Contact information may be difficult to obtain for up to 20% of out-of-hospital critical patients. In 8% to 13% of cases, patients or designates contacted researchers; most feedback was positive. Frequently, non-study-related information was requested, consuming significant resources. Using this method, fewer than 1% of patients were withdrawn from the studies.
Academic Emergency Medicine 12/2005; 12(11):1099-103. · 1.86 Impact Factor
ABSTRACT: Although biphasic defibrillation waveforms appear to be superior to monophasic waveforms in terminating VF, their relative benefits in out-of-hospital resuscitation are incompletely understood. Prior comparisons of defibrillation waveform efficacy in out-of-hospital cardiac arrest (OHCA) are confined to patients presenting in a shockable rhythm and resuscitated by first responder (basic life support). This effectiveness study compared monophasic and biphasic defibrillation waveform for conversion of ventricular arrhythmias in all OHCA treated with advance life support (ALS).
This prospective randomized controlled trial compared the rectilinear biphasic (RLB) waveform with the monophasic damped sine (MDS) waveform, using step-up energy levels. The study enrolled OHCA patients requiring at least one shock delivered by ALS providers, regardless of initial presenting rhythm. Shock success was defined as conversion at 5s to organized rhythm after one to three escalating shocks. We report efficacy results for the cohort of patients treated by ALS paramedics who presented with an initially shockable rhythm who had not received a shock from a first responder (MDS: n=83; RLB: n=86). Shock success within the first three ascending energy shocks for RLB (120, 150, 200J) was superior to MDS (200, 300, 360J) for patients initially presenting in a shockable rhythm (52% versus 34%, p=0.01). First shock conversion was 23% and12%, for RLB and MDS, respectively (p=0.07). There were no significant differences in return of spontaneous circulation (47% versus 47%), survival to 24h (31% versus 27%), and survival to discharge (9% versus 7%). Mean 24h survival rates of bystander witnessed events showed differences between waveforms in the early circulatory phase at 4-10 min post event (mean (S.D.) RLB 0.45 (0.07) versus MDS 0.31 (0.06), p=0.0002) and demonstrated decline as time to first shock increased to 20 min.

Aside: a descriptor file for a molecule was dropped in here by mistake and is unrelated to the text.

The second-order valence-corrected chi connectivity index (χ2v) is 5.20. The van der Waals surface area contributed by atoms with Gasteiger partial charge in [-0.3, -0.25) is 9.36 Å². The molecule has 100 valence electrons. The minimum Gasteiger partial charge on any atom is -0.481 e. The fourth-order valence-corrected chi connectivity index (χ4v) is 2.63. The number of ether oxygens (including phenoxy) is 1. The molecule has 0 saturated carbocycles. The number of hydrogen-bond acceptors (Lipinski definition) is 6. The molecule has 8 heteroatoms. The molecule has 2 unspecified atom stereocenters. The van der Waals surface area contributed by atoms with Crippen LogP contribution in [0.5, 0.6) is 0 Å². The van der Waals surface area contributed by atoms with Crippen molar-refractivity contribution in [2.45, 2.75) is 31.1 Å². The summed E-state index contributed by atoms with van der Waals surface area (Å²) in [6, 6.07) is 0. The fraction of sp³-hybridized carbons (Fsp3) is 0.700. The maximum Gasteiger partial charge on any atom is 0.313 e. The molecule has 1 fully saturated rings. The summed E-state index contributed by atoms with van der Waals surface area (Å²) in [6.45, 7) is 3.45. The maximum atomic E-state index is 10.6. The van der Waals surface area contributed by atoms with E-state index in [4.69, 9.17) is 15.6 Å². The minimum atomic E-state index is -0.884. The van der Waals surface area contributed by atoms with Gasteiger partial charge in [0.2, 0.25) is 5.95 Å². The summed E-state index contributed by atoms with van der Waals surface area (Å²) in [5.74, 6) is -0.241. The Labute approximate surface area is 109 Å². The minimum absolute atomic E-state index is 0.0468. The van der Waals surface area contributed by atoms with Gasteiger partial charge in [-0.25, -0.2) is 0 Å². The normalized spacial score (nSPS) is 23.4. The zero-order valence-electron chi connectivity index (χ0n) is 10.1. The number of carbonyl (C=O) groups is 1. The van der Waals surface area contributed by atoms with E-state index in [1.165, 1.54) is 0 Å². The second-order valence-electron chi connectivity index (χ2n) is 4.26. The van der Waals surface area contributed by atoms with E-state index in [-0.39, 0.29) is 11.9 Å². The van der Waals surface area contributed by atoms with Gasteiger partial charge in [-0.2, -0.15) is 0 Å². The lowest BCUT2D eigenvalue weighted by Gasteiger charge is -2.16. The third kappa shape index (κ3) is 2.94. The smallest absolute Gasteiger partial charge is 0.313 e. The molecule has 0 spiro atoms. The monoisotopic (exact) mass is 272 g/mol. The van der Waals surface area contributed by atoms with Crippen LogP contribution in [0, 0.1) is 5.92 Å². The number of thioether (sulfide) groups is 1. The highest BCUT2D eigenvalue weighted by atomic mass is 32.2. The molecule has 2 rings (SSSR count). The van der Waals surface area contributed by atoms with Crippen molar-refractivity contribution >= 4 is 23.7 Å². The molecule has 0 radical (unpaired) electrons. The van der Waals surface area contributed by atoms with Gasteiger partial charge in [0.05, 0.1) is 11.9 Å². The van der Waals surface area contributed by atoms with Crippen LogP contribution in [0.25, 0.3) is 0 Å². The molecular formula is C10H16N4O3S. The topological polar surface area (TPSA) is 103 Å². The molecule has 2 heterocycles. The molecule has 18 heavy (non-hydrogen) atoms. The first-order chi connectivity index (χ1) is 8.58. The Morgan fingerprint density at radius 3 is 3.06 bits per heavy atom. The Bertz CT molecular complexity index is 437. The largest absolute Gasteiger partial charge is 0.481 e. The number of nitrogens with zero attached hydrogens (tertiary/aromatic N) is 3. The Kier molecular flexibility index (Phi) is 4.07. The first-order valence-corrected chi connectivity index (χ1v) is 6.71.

Shock success to an organized rhythm comparing step-up protocol for energy settings demonstrated the RLB waveform was superior to MDS in ALS treatment of OHCA. Survival rates for both waveforms are consistent with current theories on the circulatory and metabolic phases of out-of-hospital cardiac arrest.
Resuscitation 09/2005; 66(2):149-57. · 3.60 Impact Factor
Ninth International Conference on Information Quality (IQ 2004), November 5-7, 2004; 01/2004